Odessa, Texas, gathers for vigil as victims' names emerge in mass shooting

ABC News(ODESSA, TX) — Citizens in T-shirts reading “Permian Basin Strong” descended on a vigil in Odessa, Texas, Sunday night one day after a man opened fire on residents while driving across multiple towns in western Texas. Seven people were killed and over 20 injured before the shooter was finally gunned down by police officers outside a movie theater.

“We’re a very friendly community, we’re also a very tight community, because being an oil field you see the ups, you see the downs and so you have to be close,” said Odessa Mayor David Turner, who was in attendance for the candlelight vigil. “And I believe that’s going to get us through, fortunately. We are going to have to mourn for a week or so, and then we’re going to have to continue to love on those individuals to make sure they realize they have people that care.”

Three police officers were among the injured, but none were considered life-threatening. A 17-month-old child was also shot, and was expected to undergo another surgery.

Many of those in attendance at the vigil, held inside the quad at the University of Texas of the Permian Basin, drew Bible verses or messages of support in chalk on the blacktop nearby.

“When we were singing ‘Amazing Grace’ I went to hold my phone up and tears came to my eyes because I thought, ‘Oh my god.’ I realized what we were standing there for — the tragedy that hit our community,” said Donna Belt, from Odessa. “And so we have to pray now for the trauma to be broken all through the city, for the Lord to heal the wounds.”

The Collinsworth family was one of many who had turned out for the Sunday evening vigil.

“When it happened, like in El Paso, Ohio and other communities, you feel for them, you pray for them, but when it hits home, it hits home,” Cindy Collinsworth, of Odessa, told ABC News.

“I’m writing ‘Love not hate,’ because I feel like all of this is kind of reckless, what that guy did,” said her daughter Kahlen Collinsworth. “I was worried for all my friends, and everybody else that was involved with it.”

 Portraits of some of the victims also began to emerge on Sunday, including Mary Granados, 29, who was shot by the suspect while he hijacked her U.S. Postal Service vehicle.

“I’m not doing too good,” her twin sister, Rosie Granados, told ABC News. “I’m still suffering so much from her having to leave this way. She left so soon and she was too young.”

“She was such a beautiful person. She was nice, she was friendly. She would always smile, and she would help everybody that she had around her,” she added. “We would always have good times and she had so many friends and I just can’t think of anybody who she wouldn’t get along with.”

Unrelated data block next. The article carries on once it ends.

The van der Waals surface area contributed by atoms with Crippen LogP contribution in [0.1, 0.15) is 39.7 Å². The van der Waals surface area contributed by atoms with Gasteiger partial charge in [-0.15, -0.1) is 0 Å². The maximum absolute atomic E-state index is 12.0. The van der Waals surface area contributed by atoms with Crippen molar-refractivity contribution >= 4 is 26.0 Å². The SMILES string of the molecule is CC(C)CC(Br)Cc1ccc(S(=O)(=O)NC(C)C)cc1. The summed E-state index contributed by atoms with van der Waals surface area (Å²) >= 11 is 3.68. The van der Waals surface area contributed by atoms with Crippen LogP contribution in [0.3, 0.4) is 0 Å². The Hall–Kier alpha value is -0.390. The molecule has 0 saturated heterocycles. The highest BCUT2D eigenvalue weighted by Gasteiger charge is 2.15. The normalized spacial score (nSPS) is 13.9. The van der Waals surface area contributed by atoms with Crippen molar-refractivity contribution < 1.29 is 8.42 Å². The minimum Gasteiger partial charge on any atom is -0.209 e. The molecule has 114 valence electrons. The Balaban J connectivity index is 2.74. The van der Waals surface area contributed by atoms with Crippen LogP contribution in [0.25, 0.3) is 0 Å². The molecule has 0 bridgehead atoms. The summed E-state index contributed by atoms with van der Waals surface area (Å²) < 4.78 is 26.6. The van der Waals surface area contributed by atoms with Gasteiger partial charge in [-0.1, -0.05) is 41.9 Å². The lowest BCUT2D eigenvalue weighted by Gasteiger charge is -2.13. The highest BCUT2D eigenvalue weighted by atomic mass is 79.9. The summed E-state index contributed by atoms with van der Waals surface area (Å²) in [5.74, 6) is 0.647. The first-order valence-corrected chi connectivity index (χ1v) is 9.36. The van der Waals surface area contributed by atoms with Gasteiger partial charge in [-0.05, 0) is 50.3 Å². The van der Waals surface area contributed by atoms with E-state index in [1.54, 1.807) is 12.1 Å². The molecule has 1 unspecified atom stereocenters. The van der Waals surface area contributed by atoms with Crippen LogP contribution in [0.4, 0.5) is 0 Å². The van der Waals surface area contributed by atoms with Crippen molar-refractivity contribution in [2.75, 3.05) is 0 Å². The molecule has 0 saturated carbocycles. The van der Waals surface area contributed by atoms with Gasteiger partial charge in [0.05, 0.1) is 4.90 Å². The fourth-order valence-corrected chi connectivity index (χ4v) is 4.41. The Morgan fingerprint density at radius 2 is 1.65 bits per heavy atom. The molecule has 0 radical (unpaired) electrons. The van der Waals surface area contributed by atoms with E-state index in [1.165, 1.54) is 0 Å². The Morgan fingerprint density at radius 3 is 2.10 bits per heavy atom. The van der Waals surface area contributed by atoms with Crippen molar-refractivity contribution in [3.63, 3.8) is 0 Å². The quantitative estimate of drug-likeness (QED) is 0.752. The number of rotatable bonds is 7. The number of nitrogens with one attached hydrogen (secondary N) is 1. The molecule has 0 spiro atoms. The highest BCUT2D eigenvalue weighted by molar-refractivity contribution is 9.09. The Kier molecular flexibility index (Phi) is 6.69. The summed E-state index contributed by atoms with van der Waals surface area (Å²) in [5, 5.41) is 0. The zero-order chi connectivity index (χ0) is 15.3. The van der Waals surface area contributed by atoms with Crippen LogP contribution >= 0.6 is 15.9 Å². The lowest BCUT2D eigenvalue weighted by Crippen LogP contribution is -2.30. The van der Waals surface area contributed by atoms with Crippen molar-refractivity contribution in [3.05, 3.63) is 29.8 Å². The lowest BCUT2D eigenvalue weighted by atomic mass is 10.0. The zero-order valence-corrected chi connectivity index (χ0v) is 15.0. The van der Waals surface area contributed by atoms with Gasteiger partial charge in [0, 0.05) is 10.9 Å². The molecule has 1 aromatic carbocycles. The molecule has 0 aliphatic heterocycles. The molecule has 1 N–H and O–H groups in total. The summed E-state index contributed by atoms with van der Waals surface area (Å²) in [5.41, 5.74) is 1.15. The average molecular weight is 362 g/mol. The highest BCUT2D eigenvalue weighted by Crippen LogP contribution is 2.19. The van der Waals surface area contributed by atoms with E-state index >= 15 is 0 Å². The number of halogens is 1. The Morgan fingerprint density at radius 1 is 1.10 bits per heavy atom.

Also among the dead was 15-year-old Leilah Hernandez, who had just celebrated her quinceañera three months ago, according to The Associated Press. She was shot in the parking lot of a car dealership.

Edwin Peregrino was also among those killed, the AP reported. He was shot in his parents’ front yard as the suspect drove by.

“From the very core of my being I am sorry,” Turner said of those in his community dealing with the trauma. “You’re not by yourself on an island; you have a community that cares. We’re going to be here. We’ve already had people step up, pay for the funerals for these individuals. … The outpouring from the state of Texas has been amazing. In Texas, we always call it the greatest state. It’s not the state, it’s the people, and people are coming together and offering resources. But really the thing we covet most is prayer.”

Turner took issue with making gun control the focal point of the conversation, though.

“The guns are a small part of it. The biggest problem we see are the hearts of individuals,” he said. “This problem needs to address mental illness; it also needs to address violence in movies, violence in video games. Video games now are more violent than any movies we saw when I was a kid. But you’re seeing younger and younger people step into this violence. And so I think this is a broader issue than just gun control.”

“I don’t care what the reason is — he shot people from my city,” he continued. “I’m going to take care of this city right now. The politics I don’t care about. I need to love on these people.”

Police named the suspect Saturday as Seth Aaron Ator, 36, of Odessa, who began his shooting spree after getting pulled over for a minor traffic violation. Officials are still not sure why he began firing at people after being stopped by police.

“The motive, it was not terrorism, it was not something that was planned,” Turner said. “I think, just from my opinion, that person had problems, ya know. Personally, I don’t care if he had problems. He shouldn’t have hurt my citizens.”

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